Sheila B Robinson

Reflections of an everyday educator/program evaluator/professional developer…LEARNER


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Put me in, coach…I’m ready to survey! (cross post with actionable data)

Sheila here, writing with the wonderful Kim Firth Leonard of the actionable data blog.

This post highlights some favorite recommendations from our collective experiences in crafting survey questions. It is also a continuation of our earlier co-authored posts (here and here).  Continue reading


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Evolution of an Evaluator: Kylie Hutchinson

Evaluations, workshops, podcasts, tweets, mobile apps, concept maps and Christmas Carols. What do these have in common? One of British Columbia’s most interesting evaluators!

Back in September I had the opportunity to talk with Kylie Hutchinson of Community Solutions Planning and Evaluation. I was familiar with her popular Adventures in Evaluation Podcasts with James Coyle, and her famous evaluation Christmas Carols. Most likely, my introduction to her work was through one of her many aea365 posts. Kylie has been a frequent contributor on topics ranging from needs assessments to effective reporting techniques to presentation tips. A recent aea365 post introducing two new resources particularly caught my interest – a newly released Evaluation Glossary Mobile App, and a Working Typology of Evaluation Terms – and I wanted to ask Kylie how these came about.  Continue reading


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Time to turn some pages…into evaluation know-how!

What we become depends on what we read after all of the professors have finished with us. The greatest university of all is a collection of books.

If only Thomas Carlyle (Scottish philosopher, writer, historian and teacher) had lived in the age of the Internet. He most certainly would have added websites, blogs, Pinterest boards, SlideShare decks, and much, much, more.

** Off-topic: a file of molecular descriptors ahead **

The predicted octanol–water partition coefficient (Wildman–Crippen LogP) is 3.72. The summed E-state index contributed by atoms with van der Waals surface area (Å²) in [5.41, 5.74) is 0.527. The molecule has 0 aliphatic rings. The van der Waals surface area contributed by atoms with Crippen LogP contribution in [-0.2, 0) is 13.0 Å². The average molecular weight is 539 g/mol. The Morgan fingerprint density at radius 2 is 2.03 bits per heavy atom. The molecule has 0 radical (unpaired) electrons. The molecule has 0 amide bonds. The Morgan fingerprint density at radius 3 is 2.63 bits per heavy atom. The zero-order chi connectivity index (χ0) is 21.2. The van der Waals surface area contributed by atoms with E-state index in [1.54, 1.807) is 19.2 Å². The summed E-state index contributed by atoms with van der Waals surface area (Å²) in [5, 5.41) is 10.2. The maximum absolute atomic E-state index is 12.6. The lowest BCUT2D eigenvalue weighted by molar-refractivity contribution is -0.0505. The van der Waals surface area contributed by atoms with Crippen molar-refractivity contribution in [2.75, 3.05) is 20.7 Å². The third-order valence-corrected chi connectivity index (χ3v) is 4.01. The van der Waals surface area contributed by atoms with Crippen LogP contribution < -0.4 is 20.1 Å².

Anyone who knows me knows that I like to collect. I like to amass. I even like to organize (although a peek at my closets and basement might suggest otherwise). Collecting information and ideas is as hot as ever now, what with all the readily available social media, i.e. Pinterest, and the like. While I haven’t yet expanded to that site*, I have been doing a bit of collecting right here on the blog space.  Continue reading


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Thinking About Evaluative Thinking…in my own backyard!

Confucius said: Learning without thought is labor lost. Thought without learning is perilous. I have been thinking about evaluative thinking. And exploring. And reading. And of course, learning. And I’m finding the same old story: as with most other evaluation-related terminology, there’s no one accepted definition of evaluative thinking. But, I did find two amazing resources:  Continue reading


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Exploring the Public Education Paradox – Evaluation and Public Education (response to Jamie Clearfield)

Just last week, one of my favorite evaluation blogs, Emery Evaluation, featured a guest post that got me thinking. Exploring the Non-Profit Paradox – Evaluation and Non-Profits [Guest post by Jamie Clearfield] reminded me that I’ve long thought there exists a dearth of program evaluation in public schools. As Jamie indicates for the world of non-profits and community-based organizations (CBOs), I too believe there is a lack of understanding of evaluation and its role in public education. How do I know this?  Continue reading